Beyond Customer Satisfaction

By Lain Chroust Ehmann

Just meeting your customer’s expectations isn’t enough to ensure their loyalty. According to one study by Xerox Corporation, “satisfied” customers had a repurchase rate eight times lower than customers who defined themselves as “loyal.” So how do you create a loyal customer? You amaze them, says Chip Bell, co-author of “Service Magic: The Art of Amazing Your Customers.” “As you amaze your customers, you elevate their devotion,” says Bell. “You get an advocate that is second to none and someone who is committed to your organization. And when your customer is devoted, they’ll actually pay more.”

Bell leads sales forces through a process of brainstorming their own ways to “wow” their customers. The first step is defining what “service magic” is – and what it is not. Service magic is memorable, positive, and repeatable – not something that has occurred by accident. “It is something that in your doing it, the customer knows you could do it again – or something like it,” explains Bell. True magic is also unexpected, creative, and unpredictable. “It’s not just value-add, it’s value-unique,” he says.

Sound impossible, or impossibly expensive? Not so. “They’re simple,” Bell says. He gives the example of setting your reception area music or magazines according to your customers’ listening tastes, or knowing beforehand what beverages clients prefer. Even communicating with customers via their preferred channel, on the time schedule that fits them best, qualifies. “It doesn’t have to be red carpet, champagne and helicopters,” says Bell. In fact, if you invest too much in your attempts to amaze customers, they can feel as if they’re being bribed – or begin to wonder if they’re paying for your extravagance through inflated prices.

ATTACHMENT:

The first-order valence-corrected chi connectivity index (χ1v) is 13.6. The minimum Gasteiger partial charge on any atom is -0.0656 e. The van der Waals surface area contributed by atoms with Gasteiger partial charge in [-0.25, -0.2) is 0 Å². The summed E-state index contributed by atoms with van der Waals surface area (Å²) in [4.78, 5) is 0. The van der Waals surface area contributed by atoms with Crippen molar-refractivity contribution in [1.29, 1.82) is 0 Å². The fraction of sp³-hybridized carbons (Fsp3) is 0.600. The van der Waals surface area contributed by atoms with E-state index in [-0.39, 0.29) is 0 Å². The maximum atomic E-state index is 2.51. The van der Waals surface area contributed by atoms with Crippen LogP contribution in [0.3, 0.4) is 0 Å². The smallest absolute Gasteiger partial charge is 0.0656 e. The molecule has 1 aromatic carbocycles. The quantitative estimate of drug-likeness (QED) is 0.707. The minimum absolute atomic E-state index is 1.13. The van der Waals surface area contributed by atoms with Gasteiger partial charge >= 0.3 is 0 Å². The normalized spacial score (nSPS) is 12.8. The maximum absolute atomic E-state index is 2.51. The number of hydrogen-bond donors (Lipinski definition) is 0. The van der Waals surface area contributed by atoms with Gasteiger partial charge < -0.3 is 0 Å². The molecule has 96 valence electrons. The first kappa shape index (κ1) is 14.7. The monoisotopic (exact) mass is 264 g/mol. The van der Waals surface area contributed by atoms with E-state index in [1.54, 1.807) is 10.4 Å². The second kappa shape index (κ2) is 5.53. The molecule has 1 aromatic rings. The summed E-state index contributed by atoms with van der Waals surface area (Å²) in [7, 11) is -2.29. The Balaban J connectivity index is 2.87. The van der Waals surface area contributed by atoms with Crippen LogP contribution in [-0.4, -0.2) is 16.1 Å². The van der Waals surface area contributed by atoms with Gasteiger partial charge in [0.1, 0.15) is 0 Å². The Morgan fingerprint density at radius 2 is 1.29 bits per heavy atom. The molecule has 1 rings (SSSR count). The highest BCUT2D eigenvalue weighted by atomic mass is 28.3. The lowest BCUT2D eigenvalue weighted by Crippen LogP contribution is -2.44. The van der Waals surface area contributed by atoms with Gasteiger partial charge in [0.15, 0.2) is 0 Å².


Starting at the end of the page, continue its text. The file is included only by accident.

Bell and his co-author, Ron Zemke, have defined three categories where magic can occur for customers – place, performance, and process. They ask their clients a series of questions to help them create their own magic for these three areas:

What are some examples of “service magic” that have we experienced in our own lives? Is there something similar that we could do for our customers?

How do we currently interact with our customers? How can we make that experience novel, “sparkling,” different or distinctive?

What would our business smell/taste/sound/feel like? How could we involve other senses when appealing to our customers?

If we’re different from our competitors, how are we different? How can we demonstrate that to our customers?

One final suggestion Bell offers is to avoid letting the “magic” go stale. “It needs to stay fresh,” he says. “You’ve got to continually redo them. Never forget it’s magic only if the customer thinks it’s magic.”

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